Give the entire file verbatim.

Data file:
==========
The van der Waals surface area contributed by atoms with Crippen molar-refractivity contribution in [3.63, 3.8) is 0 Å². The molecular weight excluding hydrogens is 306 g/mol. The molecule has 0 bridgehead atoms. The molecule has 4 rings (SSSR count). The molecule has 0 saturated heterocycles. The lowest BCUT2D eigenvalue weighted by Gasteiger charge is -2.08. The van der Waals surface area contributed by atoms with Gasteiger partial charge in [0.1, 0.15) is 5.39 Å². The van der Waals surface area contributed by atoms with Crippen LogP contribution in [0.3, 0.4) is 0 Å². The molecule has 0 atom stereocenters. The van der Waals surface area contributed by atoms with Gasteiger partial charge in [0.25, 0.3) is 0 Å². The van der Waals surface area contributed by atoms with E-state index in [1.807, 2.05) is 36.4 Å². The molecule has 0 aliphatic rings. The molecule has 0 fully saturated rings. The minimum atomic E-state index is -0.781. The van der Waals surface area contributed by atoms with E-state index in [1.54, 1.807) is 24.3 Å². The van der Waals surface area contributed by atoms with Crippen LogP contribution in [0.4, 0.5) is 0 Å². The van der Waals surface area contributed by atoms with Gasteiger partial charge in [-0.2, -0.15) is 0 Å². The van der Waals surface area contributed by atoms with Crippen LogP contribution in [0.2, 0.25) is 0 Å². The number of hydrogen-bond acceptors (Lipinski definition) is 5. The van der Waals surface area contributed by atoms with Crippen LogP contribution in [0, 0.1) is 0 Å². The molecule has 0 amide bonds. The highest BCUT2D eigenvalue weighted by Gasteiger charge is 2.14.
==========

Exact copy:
The van der Waals surface area contributed by atoms with Crippen molar-refractivity contribution in [3.63, 3.8) is 0 Å². The molecular weight excluding hydrogens is 306 g/mol. The molecule has 0 bridgehead atoms. The molecule has 4 rings (SSSR count). The molecule has 0 saturated heterocycles. The lowest BCUT2D eigenvalue weighted by Gasteiger charge is -2.08. The van der Waals surface area contributed by atoms with Gasteiger partial charge in [0.1, 0.15) is 5.39 Å². The van der Waals surface area contributed by atoms with Crippen LogP contribution in [0.3, 0.4) is 0 Å². The molecule has 0 atom stereocenters. The van der Waals surface area contributed by atoms with Gasteiger partial charge in [0.25, 0.3) is 0 Å². The van der Waals surface area contributed by atoms with E-state index in [1.807, 2.05) is 36.4 Å². The molecule has 0 aliphatic rings. The molecule has 0 fully saturated rings. The minimum atomic E-state index is -0.781. The van der Waals surface area contributed by atoms with E-state index in [1.54, 1.807) is 24.3 Å². The van der Waals surface area contributed by atoms with Crippen LogP contribution in [0.4, 0.5) is 0 Å². The van der Waals surface area contributed by atoms with Gasteiger partial charge in [-0.2, -0.15) is 0 Å². The van der Waals surface area contributed by atoms with Crippen LogP contribution in [0.2, 0.25) is 0 Å². The number of hydrogen-bond acceptors (Lipinski definition) is 5. The van der Waals surface area contributed by atoms with Crippen LogP contribution in [0, 0.1) is 0 Å². The molecule has 0 amide bonds. The highest BCUT2D eigenvalue weighted by Gasteiger charge is 2.14.